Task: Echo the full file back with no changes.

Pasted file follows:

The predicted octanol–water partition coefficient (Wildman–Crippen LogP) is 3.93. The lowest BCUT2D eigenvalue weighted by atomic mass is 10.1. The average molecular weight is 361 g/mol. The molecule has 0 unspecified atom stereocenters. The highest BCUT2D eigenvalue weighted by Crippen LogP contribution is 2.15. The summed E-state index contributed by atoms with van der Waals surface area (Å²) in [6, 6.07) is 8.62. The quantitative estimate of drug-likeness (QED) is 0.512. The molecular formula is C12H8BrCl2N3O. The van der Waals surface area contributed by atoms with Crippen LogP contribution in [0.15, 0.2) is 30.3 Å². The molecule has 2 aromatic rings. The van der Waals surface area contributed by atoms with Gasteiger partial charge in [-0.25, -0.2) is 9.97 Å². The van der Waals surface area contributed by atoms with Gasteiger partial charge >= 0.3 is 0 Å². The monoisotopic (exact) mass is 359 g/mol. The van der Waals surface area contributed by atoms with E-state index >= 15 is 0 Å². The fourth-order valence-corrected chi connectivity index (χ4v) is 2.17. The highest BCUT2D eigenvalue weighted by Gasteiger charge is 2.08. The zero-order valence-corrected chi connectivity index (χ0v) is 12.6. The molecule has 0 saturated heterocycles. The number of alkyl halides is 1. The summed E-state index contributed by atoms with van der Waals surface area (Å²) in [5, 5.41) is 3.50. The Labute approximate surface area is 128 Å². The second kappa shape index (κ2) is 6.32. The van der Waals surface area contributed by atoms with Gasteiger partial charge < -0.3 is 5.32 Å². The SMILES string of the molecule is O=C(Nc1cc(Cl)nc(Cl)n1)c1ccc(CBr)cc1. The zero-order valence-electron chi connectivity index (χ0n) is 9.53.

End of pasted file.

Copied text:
The predicted octanol–water partition coefficient (Wildman–Crippen LogP) is 3.93. The lowest BCUT2D eigenvalue weighted by atomic mass is 10.1. The average molecular weight is 361 g/mol. The molecule has 0 unspecified atom stereocenters. The highest BCUT2D eigenvalue weighted by Crippen LogP contribution is 2.15. The summed E-state index contributed by atoms with van der Waals surface area (Å²) in [6, 6.07) is 8.62. The quantitative estimate of drug-likeness (QED) is 0.512. The molecular formula is C12H8BrCl2N3O. The van der Waals surface area contributed by atoms with Crippen LogP contribution in [0.15, 0.2) is 30.3 Å². The molecule has 2 aromatic rings. The van der Waals surface area contributed by atoms with Gasteiger partial charge in [-0.25, -0.2) is 9.97 Å². The van der Waals surface area contributed by atoms with Gasteiger partial charge >= 0.3 is 0 Å². The monoisotopic (exact) mass is 359 g/mol. The van der Waals surface area contributed by atoms with E-state index >= 15 is 0 Å². The fourth-order valence-corrected chi connectivity index (χ4v) is 2.17. The highest BCUT2D eigenvalue weighted by Gasteiger charge is 2.08. The zero-order valence-corrected chi connectivity index (χ0v) is 12.6. The molecule has 0 saturated heterocycles. The number of alkyl halides is 1. The summed E-state index contributed by atoms with van der Waals surface area (Å²) in [5, 5.41) is 3.50. The Labute approximate surface area is 128 Å². The second kappa shape index (κ2) is 6.32. The van der Waals surface area contributed by atoms with Gasteiger partial charge < -0.3 is 5.32 Å². The SMILES string of the molecule is O=C(Nc1cc(Cl)nc(Cl)n1)c1ccc(CBr)cc1. The zero-order valence-electron chi connectivity index (χ0n) is 9.53.